Dealing with Anorexia

Anorexia Nervosa is a serious and life-threatening physiological disorder which affects mostly women.  The cause is possibly due to emotional problems, mental issues or can be the combination of both. People with this disease are known to refuse consumption of any food for long periods of time.

The severe fear of gaining weight and the yearning to be always thin will lead to malnutrition and will start the collapse of the human body. Severe cases may lead to demise if not treated early.




This eating disorder is hard to identify during its early stages due to various reasons such as concealment, effects of prescription drugs and other health conditions.  On the other hand, food consumption behavior will eventually start to show. Here is a list to watch out if you suspect someone is suffering from this disorder.


  • Extreme Dieting: Going on harsh diet despite the low BMI
  • Lying about eating: Saying they already ate despite the hunger
  • They secretly throw up what they eat: They self-induce vomiting after meals in private areas
  • Always looking at food pictures and magazines: They like to cook and make food-related plans but eat in tiny amounts
  • Self Denial of figure: Never admits that they are thin
  • Over conscious over body weight: They tend to get distressed upon the trivial weight gain
  • Over-exercising: Going over long periods of exercise to burn a few calories they ate



  • Extreme Weight loss: Losing weight at a breakneck pace without medical problems
  • Dangerously low weight: Minimal to nonexistent muscles, bones start to be traceable with the human eye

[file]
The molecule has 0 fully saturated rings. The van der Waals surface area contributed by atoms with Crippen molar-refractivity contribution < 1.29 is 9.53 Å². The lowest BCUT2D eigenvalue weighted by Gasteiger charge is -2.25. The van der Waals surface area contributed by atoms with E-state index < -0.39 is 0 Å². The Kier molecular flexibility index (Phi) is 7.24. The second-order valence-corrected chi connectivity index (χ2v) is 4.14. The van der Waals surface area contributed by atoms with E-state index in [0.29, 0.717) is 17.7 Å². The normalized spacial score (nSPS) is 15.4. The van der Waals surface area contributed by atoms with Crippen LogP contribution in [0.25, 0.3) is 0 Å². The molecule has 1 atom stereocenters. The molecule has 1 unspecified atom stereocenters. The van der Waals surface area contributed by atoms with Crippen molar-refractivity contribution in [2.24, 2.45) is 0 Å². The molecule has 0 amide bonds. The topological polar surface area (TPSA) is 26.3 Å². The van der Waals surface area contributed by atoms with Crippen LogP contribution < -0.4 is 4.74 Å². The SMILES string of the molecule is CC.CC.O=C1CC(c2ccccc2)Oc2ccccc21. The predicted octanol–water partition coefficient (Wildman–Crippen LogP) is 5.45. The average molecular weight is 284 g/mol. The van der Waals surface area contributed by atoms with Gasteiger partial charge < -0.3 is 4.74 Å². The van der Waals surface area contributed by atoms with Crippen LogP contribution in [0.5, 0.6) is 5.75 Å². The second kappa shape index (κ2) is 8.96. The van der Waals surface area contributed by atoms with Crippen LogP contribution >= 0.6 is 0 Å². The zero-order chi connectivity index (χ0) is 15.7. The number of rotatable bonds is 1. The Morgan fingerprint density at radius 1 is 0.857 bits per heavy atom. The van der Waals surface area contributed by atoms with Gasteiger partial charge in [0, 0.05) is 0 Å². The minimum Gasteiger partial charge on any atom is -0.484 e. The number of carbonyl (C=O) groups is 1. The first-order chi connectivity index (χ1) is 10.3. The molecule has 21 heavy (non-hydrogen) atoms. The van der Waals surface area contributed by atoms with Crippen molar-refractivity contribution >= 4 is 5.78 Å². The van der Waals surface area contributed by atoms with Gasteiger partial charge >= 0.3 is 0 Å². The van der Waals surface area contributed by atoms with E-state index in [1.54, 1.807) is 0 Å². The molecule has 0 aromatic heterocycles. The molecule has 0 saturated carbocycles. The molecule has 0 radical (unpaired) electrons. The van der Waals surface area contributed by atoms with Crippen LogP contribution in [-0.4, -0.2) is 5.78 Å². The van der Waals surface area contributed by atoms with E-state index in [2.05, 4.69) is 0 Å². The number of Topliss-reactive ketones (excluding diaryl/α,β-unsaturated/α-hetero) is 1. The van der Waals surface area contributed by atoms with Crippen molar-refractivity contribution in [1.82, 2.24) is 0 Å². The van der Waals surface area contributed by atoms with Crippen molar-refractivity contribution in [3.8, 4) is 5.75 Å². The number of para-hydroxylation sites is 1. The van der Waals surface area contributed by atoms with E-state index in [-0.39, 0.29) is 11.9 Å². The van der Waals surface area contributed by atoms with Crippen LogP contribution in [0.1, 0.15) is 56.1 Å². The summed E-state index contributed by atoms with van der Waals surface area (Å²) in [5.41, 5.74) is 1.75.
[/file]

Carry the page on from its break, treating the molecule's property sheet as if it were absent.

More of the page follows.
• Dry skin: Skin begins to deteriorate
  • Weak and brittle nails: Nails tend to be cracked easily
  • Thin and fragile hair: Hair starts to break or falls off easily




There are many factors to consider regarding the cause of Anorexia. The origin of this disorder widely varies from biological, cultural, psychological, social factors or combinations of these.  Check out these most common causes of anorexia.

  • Low self-esteem
  • Perfectionism
  • Vanity
  • Emotional problems
  • Unrealistic Body Ideals




The first step for treating anorexia is self-acceptance and understanding that your body for what it is. It has to be recognized as a problem and that the person must admit that he needs help. Getting over the fear of gaining weight is just the first step. The habits may be hard to forget, but it is not impossible to overcome with the use of proper assistance. Talk to family or friends about what the struggle and be honest about the situation. The support is crucial for the complete psychological and the physical recovery.


Support groups

There are lots of support groups that can help a person with anorexia if they find themselves unable to approach their loved ones. They consist of volunteers, survivors, professionals, and other members that are willing to give personal and helpful advice.

  • Local hospitals
  • Universities
  • Doctors and Therapist
  • Eating Disorder Centers